Towards RESTful PHP – 5 Basic Tips

What is REST?
REST is an architectural style, or set of conventions, for web applications and services that centers itself around resource manipulation and the HTTP spec. Web apps have traditionally ignored the HTTP spec and moved forward using a subset of the protocol: GET and POST, 200 OKs and 404 NOT FOUNDs. As we entered a programmable web of applications with APIs the decision to ignore HTTP gave us problems we’re still dealing with today. We have an internet full of applications with different interfaces (GET /user/1/delete vs. POST /user/delete {id=1}). With REST we can say /user/1 is a resource and use the HTTP DELETE verb to delete it. For more detail on REST check out wikipedia and “quick pitch“.

Tip #1: Using PUT and DELETE methods

In PHP you can determine which HTTP method was used with: $_SERVER[‘REQUEST_METHOD’]; From web browsers this will be either GET or POST. For RESTful clients applications need to support PUT and DELETE (and ideally OPTIONS, etc.) as well. Unfortunately PHP doesn’t have $_PUT and $_DELETE variables like it does $_POST and $_GET. Here’s how to access the content of a PUT request in PHP:

$_PUT  = array();
    parse_str(file_get_contents('php://input'), $_PUT);

Tip #2: Send Custom HTTP/1.1 Headers

PHP’s header function allows custom HTTP headers to be sent to the client. The HTTP/1.x header contains the response code from the server. PHP will, by default, send back a 200 OK status code which suggests that the request has succeeded even if it has die()’ed or a new resource has been created. There are two ways to change the status code of your response:

header('HTTP/1.1 404 Not Found');
/* OR */
header('Location:', true, 201); // 201 CREATED

The first line is a generic way of setting the response status code. If your response requires another header, like the Location header to the resource of a ‘201 Created’ or ‘301 Moved Permanently’, placing the integer status code in the third parameter of header is a shortcut. It is the logical equivalent of the following example, which is easier to read at the cost of being an extra line of code.

header('HTTP/1.1 201 Created');

Tip #3: Send Meaningful HTTP Headers

Policy for deciding when it is appropriate to send each HTTP status code is a full post on its own and the HTTP spec leaves room for ambiguity. There are many other resources on the net which provide insights so I’ll just touch on a few.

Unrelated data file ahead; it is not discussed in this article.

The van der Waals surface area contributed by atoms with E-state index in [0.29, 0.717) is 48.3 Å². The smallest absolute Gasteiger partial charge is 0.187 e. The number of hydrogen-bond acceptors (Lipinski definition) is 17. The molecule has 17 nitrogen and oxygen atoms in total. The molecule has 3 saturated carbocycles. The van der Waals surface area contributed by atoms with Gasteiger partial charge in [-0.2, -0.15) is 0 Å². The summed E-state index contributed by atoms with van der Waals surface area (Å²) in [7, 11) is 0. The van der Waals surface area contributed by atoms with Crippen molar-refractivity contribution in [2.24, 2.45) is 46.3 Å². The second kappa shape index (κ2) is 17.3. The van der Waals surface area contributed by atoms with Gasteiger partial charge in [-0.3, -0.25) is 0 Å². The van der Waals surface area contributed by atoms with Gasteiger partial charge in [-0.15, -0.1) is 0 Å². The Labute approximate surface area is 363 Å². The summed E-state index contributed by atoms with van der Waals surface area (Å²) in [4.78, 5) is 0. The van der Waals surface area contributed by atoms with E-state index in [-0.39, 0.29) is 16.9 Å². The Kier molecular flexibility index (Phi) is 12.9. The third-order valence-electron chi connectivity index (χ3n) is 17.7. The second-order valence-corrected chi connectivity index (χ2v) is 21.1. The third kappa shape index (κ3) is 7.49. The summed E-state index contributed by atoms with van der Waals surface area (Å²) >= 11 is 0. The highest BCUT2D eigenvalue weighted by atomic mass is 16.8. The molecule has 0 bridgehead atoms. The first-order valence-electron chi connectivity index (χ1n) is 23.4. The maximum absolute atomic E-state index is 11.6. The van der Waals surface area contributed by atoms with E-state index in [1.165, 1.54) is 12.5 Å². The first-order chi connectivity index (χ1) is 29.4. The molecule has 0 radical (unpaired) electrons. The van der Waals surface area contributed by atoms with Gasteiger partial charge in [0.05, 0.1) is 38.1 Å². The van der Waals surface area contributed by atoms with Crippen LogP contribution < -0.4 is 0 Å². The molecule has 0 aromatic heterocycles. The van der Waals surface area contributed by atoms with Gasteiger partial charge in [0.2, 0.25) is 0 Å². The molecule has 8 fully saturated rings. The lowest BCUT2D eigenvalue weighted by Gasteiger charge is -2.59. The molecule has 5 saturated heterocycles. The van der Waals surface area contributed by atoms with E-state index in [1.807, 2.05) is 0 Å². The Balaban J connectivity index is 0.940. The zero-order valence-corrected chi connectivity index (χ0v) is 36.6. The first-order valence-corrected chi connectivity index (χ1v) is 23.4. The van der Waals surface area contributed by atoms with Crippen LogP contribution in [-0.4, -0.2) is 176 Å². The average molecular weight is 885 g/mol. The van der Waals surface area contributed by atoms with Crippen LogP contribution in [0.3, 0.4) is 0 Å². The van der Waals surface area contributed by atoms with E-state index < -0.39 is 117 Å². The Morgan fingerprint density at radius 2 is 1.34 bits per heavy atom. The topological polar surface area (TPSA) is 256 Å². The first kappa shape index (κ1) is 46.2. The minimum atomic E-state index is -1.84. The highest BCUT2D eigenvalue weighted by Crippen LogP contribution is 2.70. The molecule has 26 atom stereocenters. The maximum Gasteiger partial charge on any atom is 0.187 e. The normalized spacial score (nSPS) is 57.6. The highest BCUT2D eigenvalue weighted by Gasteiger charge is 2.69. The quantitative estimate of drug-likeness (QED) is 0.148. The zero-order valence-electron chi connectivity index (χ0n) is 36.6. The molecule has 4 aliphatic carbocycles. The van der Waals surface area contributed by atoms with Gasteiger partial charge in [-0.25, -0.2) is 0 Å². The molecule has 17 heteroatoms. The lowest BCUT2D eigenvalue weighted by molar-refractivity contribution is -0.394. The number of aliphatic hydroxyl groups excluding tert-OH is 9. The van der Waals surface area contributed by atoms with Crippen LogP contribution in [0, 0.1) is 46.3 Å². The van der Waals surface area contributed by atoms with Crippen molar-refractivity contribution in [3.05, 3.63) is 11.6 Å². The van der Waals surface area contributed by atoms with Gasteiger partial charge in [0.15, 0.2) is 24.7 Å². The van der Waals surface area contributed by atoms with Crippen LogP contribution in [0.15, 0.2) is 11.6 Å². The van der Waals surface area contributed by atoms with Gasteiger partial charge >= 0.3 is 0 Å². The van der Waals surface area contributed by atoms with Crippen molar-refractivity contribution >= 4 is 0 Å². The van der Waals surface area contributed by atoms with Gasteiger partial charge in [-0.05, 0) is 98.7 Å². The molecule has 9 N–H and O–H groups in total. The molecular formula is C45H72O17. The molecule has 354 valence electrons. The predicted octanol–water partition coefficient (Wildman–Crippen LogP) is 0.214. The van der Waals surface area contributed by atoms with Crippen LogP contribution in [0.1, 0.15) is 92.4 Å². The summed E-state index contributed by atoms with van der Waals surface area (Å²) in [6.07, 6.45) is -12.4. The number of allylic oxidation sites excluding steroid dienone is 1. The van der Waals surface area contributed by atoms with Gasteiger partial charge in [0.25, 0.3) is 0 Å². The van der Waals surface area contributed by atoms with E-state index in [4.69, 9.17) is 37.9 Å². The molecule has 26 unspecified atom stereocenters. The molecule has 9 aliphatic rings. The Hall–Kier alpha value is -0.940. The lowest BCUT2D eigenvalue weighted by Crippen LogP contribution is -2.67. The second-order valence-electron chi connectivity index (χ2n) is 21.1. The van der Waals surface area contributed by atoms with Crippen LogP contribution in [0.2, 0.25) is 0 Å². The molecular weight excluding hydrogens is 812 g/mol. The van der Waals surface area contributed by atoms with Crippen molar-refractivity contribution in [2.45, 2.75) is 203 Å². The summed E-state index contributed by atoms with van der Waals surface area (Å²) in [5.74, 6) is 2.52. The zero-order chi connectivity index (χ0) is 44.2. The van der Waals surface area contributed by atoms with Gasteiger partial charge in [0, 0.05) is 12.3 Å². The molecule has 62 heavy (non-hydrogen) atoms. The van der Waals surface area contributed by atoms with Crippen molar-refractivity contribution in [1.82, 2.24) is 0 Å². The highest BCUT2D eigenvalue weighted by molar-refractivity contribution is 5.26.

201 Created is used when a new resource has been created. It should include a Location header which specifies the URL for the resource (i.e. books/1). The inclusion of a location header does not automatically forward the client to the resource, rather, 201 Created responses should include an entity (message body) which lists the location of the resource.

202 Accepted allows the server to tell the client “yeah, we heard your order, we’ll get to it soon.” Think the Twitter API on a busy day. Where 201 Created implies the resource has been created before a response returns, 202 Accepted implies the request is ok and in a queue somewhere.

304 Not Modified in conjunction with caching and conditional GET requests (requests with If-Modified-Since / If-None-Match headers) allows web applications to say “the content hasn’t changed, continue using the cached version” without having to re-render and send the cached content down the pipe.

401 Unauthorized should be used when attempting to access a resource which requires authentication credentials the request does not carry. This is used in conjunction with www-authentication.

500 Internal Server Error is better than OK when your PHP script dies or reaches an exception.

Tip #4: Don’t Use $_SESSION

A truly RESTful PHP application should be entirely stateless- all requests should contain enough information to be handled without additional server side state. In practice this means storing authentication information in a cookie with a timestamp and a checksum. Additional data can also be stored in a cookie. In the event you need more than a cookie’s worth of data fall back to storing it in a central database with the authentication still in the cookie. This is how Flickr approaches statelessness.

Tip #5: Test with cURL or rest-client

cURL makes it easy to execute any HTTP METHOD on a resource URL. You can pass request parameters and headers as well as inspect response headers and data. The command line tool ‘curl’ is standard on many *nix distros. Windows users should check out MinGW/MSYS which supports cURL. Even PHP has cURL functions which are enabled on most hosts (tp://”>php/curl install page).

cURL Example Usage & Common Parameters:

# curl -X PUT -d "some=var" -d "other=var2" -H "Accept: text/json" -I

-X [METHOD] Specify the HTTP method.
-d “name=value” Set a POST/PUT field name and value.
-H [HEADER] Set a header.
-I Only display response’s headers.

Alternatively, a free GUI to test REST interfaces is Java/Swing based rest-client. rest-client is scriptable and has support for JSON/XML.

One thought on “Towards RESTful PHP – 5 Basic Tips”

  1. Build application/site with REST api and it will extant really fast and really quick in many different ways. love to see how api can make a site very famous. if you are wondering how, then think about making your online data available for all the platform and devices like mobile, desktop, offline version with google gear or implementing it on adobe air and so on.. list is very long. ;)

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